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Bears thrilled to have slot machine Earl Bennett back from injury

Earl Bennett Chicago Bears runs for touchdown after receptisecond half NFC Championship Soldier Field Sunday Jan. 23 2011 Chicago. |

Earl Bennett of the Chicago Bears runs for a touchdown after a reception in the second half of the NFC Championship at Soldier Field, Sunday, Jan. 23, 2011, in Chicago. | John J. Kim~Sun-Times

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Updated: December 8, 2011 8:14AM



PHILADELPHIA — Earl Bennett isn’t the Bears’ biggest receiver. He isn’t the Bears’ shiftiest receiver. And he certainly isn’t the Bears’ fastest receiver.

But he’s arguably the team’s most reliable receiver.

That’s why coaches and quarterback Jay Cutler are genuinely excited that Bennett is returning to the lineup after missing the last five-and-a-half games because of what the club described as a chest injury.

Undrafted rookie Dane Sanzenbacher did an admirable job in his place working the slot, and the Bears pass offense is ranked 17th in the league. But the fact that running back Matt Forte leads the team in receptions (38) and receiving yards (419) by a comfortable margin reinforces how much the Bears have missed Bennett.

The question is, what does this mean for the unit now?

It could mean fewer snaps for Devin Hester.

Earl Bennett doesn’t register to the average NFL fan. His name doesn’t register like Hester, Roy Williams or Johnny Knox. But Bennett finished last season third in catches (46) and second in receiving yards (561), despite playing fewer snaps than both Knox and Hester.

“He does everything very well,” Bears offensive coordinator Mike Martz said. “What Earl has that people don’t realize until they play him is that he has real speed. He made so many key plays in key situations for us last year.”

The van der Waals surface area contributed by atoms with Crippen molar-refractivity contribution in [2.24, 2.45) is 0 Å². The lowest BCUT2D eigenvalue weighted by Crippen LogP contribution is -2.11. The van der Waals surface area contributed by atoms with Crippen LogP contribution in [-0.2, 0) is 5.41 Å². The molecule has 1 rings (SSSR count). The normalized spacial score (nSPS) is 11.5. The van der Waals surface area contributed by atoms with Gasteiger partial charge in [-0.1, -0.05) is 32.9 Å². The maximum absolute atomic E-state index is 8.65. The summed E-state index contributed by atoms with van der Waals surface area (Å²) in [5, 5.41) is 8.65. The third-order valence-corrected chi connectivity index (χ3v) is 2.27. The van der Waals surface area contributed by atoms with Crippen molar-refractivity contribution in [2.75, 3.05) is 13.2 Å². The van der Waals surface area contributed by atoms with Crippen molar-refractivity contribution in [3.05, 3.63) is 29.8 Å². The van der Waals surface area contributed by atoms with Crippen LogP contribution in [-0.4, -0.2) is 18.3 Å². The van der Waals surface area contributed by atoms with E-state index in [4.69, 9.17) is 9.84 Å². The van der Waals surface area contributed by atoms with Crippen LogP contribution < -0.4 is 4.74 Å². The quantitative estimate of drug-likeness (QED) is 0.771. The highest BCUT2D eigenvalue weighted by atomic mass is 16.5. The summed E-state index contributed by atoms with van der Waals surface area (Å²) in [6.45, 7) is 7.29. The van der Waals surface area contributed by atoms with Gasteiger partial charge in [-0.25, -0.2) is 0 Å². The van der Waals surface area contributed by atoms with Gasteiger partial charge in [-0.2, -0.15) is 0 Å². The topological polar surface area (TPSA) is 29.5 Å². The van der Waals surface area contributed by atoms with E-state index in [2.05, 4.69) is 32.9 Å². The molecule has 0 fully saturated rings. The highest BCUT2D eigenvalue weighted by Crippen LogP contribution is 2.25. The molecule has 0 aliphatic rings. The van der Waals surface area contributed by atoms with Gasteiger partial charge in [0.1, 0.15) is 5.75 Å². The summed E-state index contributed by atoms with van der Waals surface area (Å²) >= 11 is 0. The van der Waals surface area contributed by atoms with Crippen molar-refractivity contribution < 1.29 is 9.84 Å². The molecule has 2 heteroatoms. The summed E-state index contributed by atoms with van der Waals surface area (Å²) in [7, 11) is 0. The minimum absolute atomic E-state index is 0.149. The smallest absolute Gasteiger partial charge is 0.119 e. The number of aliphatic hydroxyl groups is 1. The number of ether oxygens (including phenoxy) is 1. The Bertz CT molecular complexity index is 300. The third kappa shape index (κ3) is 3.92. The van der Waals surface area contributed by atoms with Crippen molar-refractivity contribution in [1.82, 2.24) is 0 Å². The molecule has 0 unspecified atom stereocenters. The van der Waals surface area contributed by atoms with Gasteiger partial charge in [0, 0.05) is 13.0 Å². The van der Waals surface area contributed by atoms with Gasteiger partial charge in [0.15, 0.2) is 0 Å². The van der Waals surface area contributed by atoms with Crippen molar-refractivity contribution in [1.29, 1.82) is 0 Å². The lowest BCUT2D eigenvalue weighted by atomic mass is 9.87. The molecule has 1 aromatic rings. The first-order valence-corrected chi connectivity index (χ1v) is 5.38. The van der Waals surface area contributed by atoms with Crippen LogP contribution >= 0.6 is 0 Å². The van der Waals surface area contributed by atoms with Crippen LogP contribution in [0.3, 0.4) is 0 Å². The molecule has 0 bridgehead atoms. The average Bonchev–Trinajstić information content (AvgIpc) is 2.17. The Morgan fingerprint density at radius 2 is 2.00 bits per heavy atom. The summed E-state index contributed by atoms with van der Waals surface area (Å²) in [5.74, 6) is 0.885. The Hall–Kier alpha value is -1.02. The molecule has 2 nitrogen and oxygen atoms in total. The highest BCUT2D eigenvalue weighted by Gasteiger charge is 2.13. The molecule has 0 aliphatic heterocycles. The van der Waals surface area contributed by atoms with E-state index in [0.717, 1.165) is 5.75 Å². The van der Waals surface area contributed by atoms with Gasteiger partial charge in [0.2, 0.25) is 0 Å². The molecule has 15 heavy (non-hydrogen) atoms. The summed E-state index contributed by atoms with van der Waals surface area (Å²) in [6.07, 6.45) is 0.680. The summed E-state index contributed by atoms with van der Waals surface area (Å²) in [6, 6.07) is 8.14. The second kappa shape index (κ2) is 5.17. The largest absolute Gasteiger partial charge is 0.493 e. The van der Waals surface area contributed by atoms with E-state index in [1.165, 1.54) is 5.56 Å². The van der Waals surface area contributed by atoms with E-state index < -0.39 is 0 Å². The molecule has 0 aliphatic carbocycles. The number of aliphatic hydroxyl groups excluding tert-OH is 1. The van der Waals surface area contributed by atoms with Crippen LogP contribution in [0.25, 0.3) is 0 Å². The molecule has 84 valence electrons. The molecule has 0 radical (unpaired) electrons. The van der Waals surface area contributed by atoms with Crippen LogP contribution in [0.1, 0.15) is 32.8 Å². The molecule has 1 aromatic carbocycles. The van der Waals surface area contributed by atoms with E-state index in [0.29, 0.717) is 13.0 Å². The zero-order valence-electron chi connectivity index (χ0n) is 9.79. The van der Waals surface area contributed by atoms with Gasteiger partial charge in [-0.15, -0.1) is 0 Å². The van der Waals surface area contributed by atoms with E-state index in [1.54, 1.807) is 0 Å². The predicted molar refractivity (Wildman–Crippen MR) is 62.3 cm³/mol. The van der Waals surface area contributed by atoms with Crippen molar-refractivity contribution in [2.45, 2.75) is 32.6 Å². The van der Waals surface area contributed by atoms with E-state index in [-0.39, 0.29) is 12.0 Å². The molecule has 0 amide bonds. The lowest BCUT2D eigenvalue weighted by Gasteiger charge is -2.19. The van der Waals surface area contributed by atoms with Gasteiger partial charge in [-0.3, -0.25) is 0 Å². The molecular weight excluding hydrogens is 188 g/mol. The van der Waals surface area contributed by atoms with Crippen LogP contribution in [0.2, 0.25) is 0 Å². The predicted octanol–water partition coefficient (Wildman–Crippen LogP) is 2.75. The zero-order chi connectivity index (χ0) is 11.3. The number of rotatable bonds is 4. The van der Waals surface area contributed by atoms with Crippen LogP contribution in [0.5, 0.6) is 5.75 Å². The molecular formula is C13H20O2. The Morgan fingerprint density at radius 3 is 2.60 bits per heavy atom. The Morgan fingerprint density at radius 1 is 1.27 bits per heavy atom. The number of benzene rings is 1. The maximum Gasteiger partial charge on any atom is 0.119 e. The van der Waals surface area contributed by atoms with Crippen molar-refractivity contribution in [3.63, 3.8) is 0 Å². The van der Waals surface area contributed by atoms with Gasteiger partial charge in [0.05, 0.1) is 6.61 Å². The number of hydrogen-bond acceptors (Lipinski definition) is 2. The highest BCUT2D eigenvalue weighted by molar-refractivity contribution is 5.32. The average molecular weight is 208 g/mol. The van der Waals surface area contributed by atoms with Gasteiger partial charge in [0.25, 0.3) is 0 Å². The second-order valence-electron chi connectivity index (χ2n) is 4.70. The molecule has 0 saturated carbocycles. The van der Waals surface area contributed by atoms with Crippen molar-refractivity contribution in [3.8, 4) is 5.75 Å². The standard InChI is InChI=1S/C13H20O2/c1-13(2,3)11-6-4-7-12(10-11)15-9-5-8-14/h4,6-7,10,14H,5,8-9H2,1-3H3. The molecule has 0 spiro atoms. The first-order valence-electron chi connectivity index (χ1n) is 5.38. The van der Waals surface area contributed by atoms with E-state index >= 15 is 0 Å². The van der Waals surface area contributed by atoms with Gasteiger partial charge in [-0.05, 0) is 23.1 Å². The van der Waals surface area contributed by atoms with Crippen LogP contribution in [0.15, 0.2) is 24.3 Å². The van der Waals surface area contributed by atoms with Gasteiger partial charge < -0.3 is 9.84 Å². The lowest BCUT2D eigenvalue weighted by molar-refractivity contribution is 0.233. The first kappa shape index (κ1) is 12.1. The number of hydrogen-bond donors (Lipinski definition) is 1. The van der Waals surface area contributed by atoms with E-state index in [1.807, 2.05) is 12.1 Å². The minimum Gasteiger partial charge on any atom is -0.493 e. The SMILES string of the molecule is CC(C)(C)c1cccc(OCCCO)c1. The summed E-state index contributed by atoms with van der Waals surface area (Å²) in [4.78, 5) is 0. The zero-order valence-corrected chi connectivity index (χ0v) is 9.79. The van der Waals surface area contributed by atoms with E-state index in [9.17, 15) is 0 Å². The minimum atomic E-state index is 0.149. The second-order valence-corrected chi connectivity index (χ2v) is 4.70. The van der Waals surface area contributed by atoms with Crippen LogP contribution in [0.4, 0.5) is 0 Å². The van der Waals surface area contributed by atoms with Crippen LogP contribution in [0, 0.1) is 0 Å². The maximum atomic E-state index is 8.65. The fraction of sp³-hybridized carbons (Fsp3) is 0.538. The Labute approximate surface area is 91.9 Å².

Perhaps more importantly, Bennett was the Bears’ leading receiver on third downs, catching 19 passes for 199 yards with one touchdown. In fact, Bennett was tied for 14th in the NFC in third-down catches.

One of the most glaring issues with the Bears’ offense is on third downs. They have converted 29.9 percent, which is 29th in the NFL. For all that Sanzenbacher has done well, he’s among the league leaders in drops with five, which is tied for 7th in the NFL, according to Pro Football Focus.

“I call [Bennett] Mr. Third-down, and it’s almost a foregone conclusion that the ball’s going to be a completion,” Martz said. “It’s good to have him back.”

Splitting up snaps has already been a delicate issue, with Knox and Williams battling for the starting spot, and Sam Hurd sometimes playing more because of his blocking skills.

Collectively, though, the unit hasn’t done enough.

So with Bennett sure to get his snaps, others will probably see the field less.

One of those players could be Hester.

The Bears are mindful of keeping him fresh, particularly given his dominance as a returner this season. But through seven games, Hester has played 348 snaps, according to Pro Football Focus, more than any other receiver.

If he plays less, though, Hester will still have a prominent role on the offense because he remains one of the team’s best weapons. Despite some failed screen passes, Hester still averages a healthy 14.7 yards per catch.

Much has been made that the Bears didn’t acquire a legitimate No. 1 receiver. But this group will have to prove themselves Monday against one of the league’s most talented and experienced trio of cornerbacks. Asante Samuel and Nnamdi Asomugha have combined for seven Pro Bowl appearances, and third corner Dominique Rodgers-Cromartie has 13 interceptions in 44 career NFL starts.

Asomugha, however, certainly hasn’t lived up to the hype of the five-year, $60 million contract he signed during the offseason that included $25 million in guarantees.

If the Bears are going to beat the Eagles, the receivers will have to play a key role and Bennett wants to do his part.

“Just come out and help us any ways; first, second, third down, whatever,” he said. “My only thing is to just come back strong and help this offense.”



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